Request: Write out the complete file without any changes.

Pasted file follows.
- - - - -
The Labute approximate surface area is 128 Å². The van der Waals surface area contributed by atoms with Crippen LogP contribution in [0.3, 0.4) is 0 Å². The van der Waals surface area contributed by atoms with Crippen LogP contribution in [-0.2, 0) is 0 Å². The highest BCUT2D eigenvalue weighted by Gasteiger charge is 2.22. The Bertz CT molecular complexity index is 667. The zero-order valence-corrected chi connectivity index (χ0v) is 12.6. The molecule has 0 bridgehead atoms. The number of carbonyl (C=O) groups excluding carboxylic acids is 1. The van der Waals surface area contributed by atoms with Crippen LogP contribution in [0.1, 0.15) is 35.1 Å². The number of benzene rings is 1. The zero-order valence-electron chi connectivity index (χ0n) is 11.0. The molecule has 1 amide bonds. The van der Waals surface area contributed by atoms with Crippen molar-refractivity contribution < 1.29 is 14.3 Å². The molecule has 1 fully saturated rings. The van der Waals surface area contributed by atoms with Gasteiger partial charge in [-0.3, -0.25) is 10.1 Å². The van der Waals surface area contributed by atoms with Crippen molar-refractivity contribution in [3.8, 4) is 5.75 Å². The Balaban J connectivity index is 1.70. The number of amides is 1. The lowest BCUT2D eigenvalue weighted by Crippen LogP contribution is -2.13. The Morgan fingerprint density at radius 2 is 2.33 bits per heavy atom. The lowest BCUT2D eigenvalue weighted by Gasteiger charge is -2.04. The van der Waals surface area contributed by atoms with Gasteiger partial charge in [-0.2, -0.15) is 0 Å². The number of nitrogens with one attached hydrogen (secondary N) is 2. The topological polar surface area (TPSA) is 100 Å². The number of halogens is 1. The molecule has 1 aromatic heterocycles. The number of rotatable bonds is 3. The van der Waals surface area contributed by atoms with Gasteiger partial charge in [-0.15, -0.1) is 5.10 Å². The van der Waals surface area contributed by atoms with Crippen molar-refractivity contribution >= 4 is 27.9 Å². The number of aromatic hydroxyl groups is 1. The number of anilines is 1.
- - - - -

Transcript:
The Labute approximate surface area is 128 Å². The van der Waals surface area contributed by atoms with Crippen LogP contribution in [0.3, 0.4) is 0 Å². The van der Waals surface area contributed by atoms with Crippen LogP contribution in [-0.2, 0) is 0 Å². The highest BCUT2D eigenvalue weighted by Gasteiger charge is 2.22. The Bertz CT molecular complexity index is 667. The zero-order valence-corrected chi connectivity index (χ0v) is 12.6. The molecule has 0 bridgehead atoms. The number of carbonyl (C=O) groups excluding carboxylic acids is 1. The van der Waals surface area contributed by atoms with Crippen LogP contribution in [0.1, 0.15) is 35.1 Å². The number of benzene rings is 1. The zero-order valence-electron chi connectivity index (χ0n) is 11.0. The molecule has 1 amide bonds. The van der Waals surface area contributed by atoms with Crippen molar-refractivity contribution < 1.29 is 14.3 Å². The molecule has 1 fully saturated rings. The van der Waals surface area contributed by atoms with Gasteiger partial charge in [-0.3, -0.25) is 10.1 Å². The van der Waals surface area contributed by atoms with Crippen molar-refractivity contribution in [3.8, 4) is 5.75 Å². The Balaban J connectivity index is 1.70. The number of amides is 1. The lowest BCUT2D eigenvalue weighted by Crippen LogP contribution is -2.13. The Morgan fingerprint density at radius 2 is 2.33 bits per heavy atom. The lowest BCUT2D eigenvalue weighted by Gasteiger charge is -2.04. The van der Waals surface area contributed by atoms with Gasteiger partial charge in [-0.2, -0.15) is 0 Å². The number of nitrogens with one attached hydrogen (secondary N) is 2. The topological polar surface area (TPSA) is 100 Å². The number of halogens is 1. The molecule has 1 aromatic heterocycles. The number of rotatable bonds is 3. The van der Waals surface area contributed by atoms with Gasteiger partial charge in [-0.15, -0.1) is 5.10 Å². The van der Waals surface area contributed by atoms with Crippen molar-refractivity contribution >= 4 is 27.9 Å². The number of aromatic hydroxyl groups is 1. The number of anilines is 1.